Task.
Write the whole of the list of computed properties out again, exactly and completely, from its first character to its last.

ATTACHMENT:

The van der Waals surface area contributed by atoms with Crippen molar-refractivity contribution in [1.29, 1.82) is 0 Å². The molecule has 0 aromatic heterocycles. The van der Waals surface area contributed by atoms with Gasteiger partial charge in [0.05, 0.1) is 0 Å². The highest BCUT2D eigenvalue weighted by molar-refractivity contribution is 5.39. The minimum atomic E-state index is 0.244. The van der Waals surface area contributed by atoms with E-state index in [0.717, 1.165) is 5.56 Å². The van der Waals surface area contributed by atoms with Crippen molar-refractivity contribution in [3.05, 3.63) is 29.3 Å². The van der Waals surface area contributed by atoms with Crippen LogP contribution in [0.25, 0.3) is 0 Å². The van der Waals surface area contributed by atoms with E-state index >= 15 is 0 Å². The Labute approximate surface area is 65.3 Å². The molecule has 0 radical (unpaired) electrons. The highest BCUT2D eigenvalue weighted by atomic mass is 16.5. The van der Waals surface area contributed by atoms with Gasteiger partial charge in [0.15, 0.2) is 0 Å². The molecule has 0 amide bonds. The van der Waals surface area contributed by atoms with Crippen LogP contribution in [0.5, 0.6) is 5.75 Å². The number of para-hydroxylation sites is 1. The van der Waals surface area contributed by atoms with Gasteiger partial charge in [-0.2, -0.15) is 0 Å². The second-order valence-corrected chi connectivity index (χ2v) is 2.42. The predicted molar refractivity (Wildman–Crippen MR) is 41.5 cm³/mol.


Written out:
The van der Waals surface area contributed by atoms with Crippen molar-refractivity contribution in [1.29, 1.82) is 0 Å². The molecule has 0 aromatic heterocycles. The van der Waals surface area contributed by atoms with Gasteiger partial charge in [0.05, 0.1) is 0 Å². The highest BCUT2D eigenvalue weighted by molar-refractivity contribution is 5.39. The minimum atomic E-state index is 0.244. The van der Waals surface area contributed by atoms with E-state index in [0.717, 1.165) is 5.56 Å². The van der Waals surface area contributed by atoms with Crippen molar-refractivity contribution in [3.05, 3.63) is 29.3 Å². The van der Waals surface area contributed by atoms with Crippen LogP contribution in [0.25, 0.3) is 0 Å². The van der Waals surface area contributed by atoms with E-state index >= 15 is 0 Å². The Labute approximate surface area is 65.3 Å². The molecule has 0 radical (unpaired) electrons. The highest BCUT2D eigenvalue weighted by atomic mass is 16.5. The van der Waals surface area contributed by atoms with Gasteiger partial charge in [0.15, 0.2) is 0 Å². The molecule has 0 amide bonds. The van der Waals surface area contributed by atoms with Crippen LogP contribution in [0.5, 0.6) is 5.75 Å². The number of para-hydroxylation sites is 1. The van der Waals surface area contributed by atoms with Gasteiger partial charge in [-0.2, -0.15) is 0 Å². The second-order valence-corrected chi connectivity index (χ2v) is 2.42. The predicted molar refractivity (Wildman–Crippen MR) is 41.5 cm³/mol.